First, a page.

Isn’t It Just Going to be Like New Japan?


Not really.

But when fans make this comment, it’s assumed that there are no stories in New Japan Pro Wrestling. This is assumed for most puro promotions, including Stardom, Tokyo Joshi Pro, All Japan Pro Wrestling, etc.

Nothing could be further from the truth. What AEW might share in common with New Japan in some aspects is that New Japan tells their stories inside of the ring, as opposed to outside, like WWE traditionally does.

Beyond what happens in nuanced storytelling in the match itself, post-match interviews only add to the unfolding story, as well as press conferences and vignettes. In addition, pro wrestling magazines in Japan are still quite popular amongst fans, and that vessel is also used to further ongoing feuds.

Khan might take a similar approach in utilizing social media to advance storylines, but a returning rankings system could mean a return to some of the nuanced storytelling we saw during the Continental Classic.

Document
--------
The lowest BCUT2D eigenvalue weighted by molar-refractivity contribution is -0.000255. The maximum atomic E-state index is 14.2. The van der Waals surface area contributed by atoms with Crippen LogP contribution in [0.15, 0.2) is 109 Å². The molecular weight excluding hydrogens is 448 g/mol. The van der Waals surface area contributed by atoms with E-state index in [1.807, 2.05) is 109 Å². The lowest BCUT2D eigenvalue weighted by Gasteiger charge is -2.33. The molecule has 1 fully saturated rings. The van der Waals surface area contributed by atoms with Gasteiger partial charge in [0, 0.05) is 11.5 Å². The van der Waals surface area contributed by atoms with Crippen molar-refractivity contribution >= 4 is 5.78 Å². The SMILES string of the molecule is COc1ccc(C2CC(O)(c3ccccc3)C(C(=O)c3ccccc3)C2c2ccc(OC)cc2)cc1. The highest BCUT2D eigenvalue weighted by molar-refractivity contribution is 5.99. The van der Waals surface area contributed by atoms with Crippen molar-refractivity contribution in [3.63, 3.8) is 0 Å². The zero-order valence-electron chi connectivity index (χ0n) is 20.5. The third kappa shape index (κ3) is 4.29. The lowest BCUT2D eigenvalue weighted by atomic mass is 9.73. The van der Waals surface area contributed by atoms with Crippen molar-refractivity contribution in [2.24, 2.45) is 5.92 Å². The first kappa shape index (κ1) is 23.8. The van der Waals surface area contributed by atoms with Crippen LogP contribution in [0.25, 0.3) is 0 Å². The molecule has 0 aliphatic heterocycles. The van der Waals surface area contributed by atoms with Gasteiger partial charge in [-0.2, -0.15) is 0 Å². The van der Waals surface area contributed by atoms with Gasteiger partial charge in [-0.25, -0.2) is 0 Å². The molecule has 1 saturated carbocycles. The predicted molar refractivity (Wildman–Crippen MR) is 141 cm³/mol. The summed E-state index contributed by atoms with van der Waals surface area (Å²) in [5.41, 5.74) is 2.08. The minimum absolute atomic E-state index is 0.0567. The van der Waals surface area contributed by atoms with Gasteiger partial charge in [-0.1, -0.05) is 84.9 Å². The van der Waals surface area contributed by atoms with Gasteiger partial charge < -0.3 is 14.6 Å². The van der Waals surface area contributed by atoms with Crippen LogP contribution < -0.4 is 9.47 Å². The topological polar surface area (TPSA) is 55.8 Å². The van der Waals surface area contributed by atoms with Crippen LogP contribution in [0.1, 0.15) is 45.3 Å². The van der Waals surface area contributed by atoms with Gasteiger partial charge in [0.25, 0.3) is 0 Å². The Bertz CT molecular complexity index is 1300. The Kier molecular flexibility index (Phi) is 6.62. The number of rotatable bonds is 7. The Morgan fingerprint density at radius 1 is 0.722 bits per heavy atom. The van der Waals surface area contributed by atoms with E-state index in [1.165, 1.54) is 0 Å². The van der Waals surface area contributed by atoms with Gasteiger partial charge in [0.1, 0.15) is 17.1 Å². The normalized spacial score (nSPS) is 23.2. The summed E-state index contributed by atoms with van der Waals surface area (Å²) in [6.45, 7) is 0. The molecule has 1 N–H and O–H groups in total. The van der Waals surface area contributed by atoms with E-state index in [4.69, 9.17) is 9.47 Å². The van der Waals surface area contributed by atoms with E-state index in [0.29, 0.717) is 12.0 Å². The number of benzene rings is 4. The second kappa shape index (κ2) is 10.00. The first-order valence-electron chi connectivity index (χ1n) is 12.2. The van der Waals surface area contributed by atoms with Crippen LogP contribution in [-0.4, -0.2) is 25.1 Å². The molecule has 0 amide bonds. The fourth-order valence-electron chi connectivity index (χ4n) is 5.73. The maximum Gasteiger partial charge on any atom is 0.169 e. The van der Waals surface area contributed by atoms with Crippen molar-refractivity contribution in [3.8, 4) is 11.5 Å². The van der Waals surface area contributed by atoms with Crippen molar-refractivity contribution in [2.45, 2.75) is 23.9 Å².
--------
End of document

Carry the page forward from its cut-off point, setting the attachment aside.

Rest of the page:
In short, AEW may resemble New Japan at times (if you want to put it that way), but will still be a hybrid of an in-ring focused, sports-based product, with a little “sports-entertainment” thrown into various parts.


Every Match Matters


I am writing this in hopes that the rankings will be extended to 10 instead of 5. This is something many fans have called for, and it makes sense. For the casual fan that may not “get” why a “random” match was booked on Dynamite or Collison, look no further than the rankings.